08.04.2016
25
Beached Bronzer
0.31 fl. oz. for $28
Expert Rating
Community Rating (0)
Expert Reviews
Last Updated:08.04.2016
Jar Packaging:No
Tested on animals:No

Urban Decay's Beached Bronzer earns our recommendation for its natural finish and silky-smooth blendability + ultra-fine pressed powder texture. Where things vary a bit is with the color payoff, depending on which shade you choose. Is this bronzer right for you? Let's find out…

Beached Bronzer comes in two shades: "Sun-Kissed" (the preferred option for lighter skin tones) and "Bronzed" (best for medium to medium-deep complexions). Sun Kissed has a warm, soft peach, undertone and goes on very softly. It's so subtle in fact, that it takes a few passes before you'll see noticeable color. If you want a mere hint of bronzer that's great. If you're hoping for more color payoff, this trait will prove frustrating.

The Bronzed shade offers more substantial pigmentation and is a deeper, more neutral (yet still somewhat warm) bronze hue. Like Sun-Kissed, it goes on sheer but builds color more effectively.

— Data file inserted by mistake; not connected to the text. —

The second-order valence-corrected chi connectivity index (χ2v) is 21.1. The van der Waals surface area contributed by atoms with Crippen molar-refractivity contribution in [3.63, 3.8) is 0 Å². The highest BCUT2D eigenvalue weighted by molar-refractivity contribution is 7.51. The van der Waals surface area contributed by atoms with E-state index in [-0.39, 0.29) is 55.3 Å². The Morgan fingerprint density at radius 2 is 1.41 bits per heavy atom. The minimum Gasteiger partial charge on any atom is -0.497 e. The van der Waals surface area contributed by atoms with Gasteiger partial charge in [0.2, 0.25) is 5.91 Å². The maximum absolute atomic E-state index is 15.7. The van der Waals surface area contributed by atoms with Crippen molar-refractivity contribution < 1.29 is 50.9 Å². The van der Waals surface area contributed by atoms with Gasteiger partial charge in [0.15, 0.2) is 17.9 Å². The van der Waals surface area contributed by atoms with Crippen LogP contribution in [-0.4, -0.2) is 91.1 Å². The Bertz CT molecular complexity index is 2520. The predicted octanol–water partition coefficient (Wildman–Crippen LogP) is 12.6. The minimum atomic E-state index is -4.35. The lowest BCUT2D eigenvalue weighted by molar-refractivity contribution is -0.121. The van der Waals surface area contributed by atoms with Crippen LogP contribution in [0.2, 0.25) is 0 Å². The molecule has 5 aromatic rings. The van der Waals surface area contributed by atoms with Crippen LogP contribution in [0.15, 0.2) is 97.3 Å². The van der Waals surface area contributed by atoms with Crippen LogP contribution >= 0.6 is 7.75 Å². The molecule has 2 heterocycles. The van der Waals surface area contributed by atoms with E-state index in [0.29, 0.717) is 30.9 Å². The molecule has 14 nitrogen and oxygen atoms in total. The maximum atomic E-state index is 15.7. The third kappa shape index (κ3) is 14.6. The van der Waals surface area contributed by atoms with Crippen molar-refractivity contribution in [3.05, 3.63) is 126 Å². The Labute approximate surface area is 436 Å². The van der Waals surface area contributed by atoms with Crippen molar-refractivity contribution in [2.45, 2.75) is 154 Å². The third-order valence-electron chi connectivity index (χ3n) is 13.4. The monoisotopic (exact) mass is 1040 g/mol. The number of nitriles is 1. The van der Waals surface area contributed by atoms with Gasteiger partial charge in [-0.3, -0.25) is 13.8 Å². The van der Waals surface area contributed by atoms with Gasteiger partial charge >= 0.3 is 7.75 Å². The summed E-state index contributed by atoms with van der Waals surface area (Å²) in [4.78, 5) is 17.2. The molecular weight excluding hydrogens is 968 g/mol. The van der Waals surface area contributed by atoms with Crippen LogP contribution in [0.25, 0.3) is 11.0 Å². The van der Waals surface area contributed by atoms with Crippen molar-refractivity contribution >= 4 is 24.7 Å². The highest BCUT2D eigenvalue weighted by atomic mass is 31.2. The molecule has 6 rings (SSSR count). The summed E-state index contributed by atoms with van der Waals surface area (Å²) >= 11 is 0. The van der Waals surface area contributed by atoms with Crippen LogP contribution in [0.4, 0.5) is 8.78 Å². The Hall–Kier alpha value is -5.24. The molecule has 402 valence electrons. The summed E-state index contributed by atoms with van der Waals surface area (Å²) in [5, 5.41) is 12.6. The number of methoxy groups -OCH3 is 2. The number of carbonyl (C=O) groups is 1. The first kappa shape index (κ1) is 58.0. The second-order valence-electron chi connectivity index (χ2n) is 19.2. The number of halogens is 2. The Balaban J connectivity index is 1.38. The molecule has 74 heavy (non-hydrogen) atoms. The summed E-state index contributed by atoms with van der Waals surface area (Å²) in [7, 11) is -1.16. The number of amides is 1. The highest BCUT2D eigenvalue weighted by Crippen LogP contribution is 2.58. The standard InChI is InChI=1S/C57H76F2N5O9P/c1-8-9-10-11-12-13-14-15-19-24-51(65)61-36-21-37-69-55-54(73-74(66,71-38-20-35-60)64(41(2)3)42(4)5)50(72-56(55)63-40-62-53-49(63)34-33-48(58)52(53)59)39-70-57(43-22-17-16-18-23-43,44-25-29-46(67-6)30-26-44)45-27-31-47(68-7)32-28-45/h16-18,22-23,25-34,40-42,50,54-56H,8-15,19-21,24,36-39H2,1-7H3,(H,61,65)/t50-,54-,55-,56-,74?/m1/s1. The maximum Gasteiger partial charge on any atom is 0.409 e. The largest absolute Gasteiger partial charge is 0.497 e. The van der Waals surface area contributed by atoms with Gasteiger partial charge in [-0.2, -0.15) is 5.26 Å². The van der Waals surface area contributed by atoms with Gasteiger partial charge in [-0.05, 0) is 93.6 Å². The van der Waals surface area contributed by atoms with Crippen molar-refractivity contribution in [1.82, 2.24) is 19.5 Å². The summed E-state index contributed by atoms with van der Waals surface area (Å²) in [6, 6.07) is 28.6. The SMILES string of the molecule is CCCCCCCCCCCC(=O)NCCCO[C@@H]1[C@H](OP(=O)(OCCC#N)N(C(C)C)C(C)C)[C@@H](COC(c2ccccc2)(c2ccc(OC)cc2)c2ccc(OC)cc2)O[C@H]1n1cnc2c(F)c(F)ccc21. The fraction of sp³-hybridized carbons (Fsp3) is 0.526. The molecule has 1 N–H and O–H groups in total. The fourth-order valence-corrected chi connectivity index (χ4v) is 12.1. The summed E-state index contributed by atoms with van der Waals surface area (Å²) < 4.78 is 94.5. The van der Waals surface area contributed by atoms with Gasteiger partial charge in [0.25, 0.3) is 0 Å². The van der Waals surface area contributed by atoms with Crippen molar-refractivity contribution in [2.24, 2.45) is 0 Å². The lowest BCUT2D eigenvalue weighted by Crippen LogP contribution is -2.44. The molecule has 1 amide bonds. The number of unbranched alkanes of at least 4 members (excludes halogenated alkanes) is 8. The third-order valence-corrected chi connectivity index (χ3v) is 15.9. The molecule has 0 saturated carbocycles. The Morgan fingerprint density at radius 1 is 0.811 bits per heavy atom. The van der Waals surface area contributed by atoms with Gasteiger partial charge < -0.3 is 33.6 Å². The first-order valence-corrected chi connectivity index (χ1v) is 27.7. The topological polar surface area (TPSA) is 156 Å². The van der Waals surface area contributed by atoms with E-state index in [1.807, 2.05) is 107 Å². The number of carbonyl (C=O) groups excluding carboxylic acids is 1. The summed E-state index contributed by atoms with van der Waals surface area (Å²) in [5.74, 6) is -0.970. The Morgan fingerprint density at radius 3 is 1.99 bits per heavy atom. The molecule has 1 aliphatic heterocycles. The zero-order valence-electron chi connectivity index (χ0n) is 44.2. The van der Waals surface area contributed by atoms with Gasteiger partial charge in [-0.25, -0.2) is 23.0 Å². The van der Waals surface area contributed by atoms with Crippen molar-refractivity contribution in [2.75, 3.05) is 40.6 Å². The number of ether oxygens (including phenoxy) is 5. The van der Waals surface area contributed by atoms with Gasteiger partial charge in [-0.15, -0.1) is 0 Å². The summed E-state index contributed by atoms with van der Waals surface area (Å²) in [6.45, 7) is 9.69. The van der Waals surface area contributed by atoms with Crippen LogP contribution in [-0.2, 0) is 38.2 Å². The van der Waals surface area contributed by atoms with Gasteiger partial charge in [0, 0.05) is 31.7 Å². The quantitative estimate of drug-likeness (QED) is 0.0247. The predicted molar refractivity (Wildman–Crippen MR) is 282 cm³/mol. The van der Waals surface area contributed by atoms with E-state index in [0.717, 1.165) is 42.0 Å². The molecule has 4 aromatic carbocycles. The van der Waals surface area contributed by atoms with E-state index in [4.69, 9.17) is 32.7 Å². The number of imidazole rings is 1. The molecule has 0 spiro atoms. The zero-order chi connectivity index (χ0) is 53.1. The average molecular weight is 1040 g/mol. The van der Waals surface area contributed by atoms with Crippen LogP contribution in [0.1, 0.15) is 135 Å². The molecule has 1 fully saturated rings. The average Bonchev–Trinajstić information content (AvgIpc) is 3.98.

Neither shade is shimmery but both have a natural-looking finish, which Urban Decay accurately describes as "luminous matte"—not shiny but with an ever-so-slight sheen.

If you're anything like us, the adorable palm tree inspired compact that Beached Bronzer comes in will have you daydreaming of pina coladas and turquoise waters. Of course, pretty packaging doesn't mean a thing if the product itself isn't good, but in this case Beached Bronzer is worth considering for its finely-milled, soft pressed powder texture that blends easily. Whether or not the shades will work for you is a personal matter, but you can rest assured knowing that Beached Bronzer holds up well throughout the day and is fragrance free (always a plus because fragrance puts skin at risk of irritation).

Pros:
  • Finely-milled, silky-soft powder blends on with ease.
  • Natural-looking "luminous matte" finish.
  • Bronzer wears well throughout the day.
  • Fragrance-free formula.
Cons:
  • Some may find the Sun-Kissed shade takes too much effort to build color.
Community Reviews
Claims
A super-soft powder bronzer in universally wearable, luminous matte shades.
Ingredients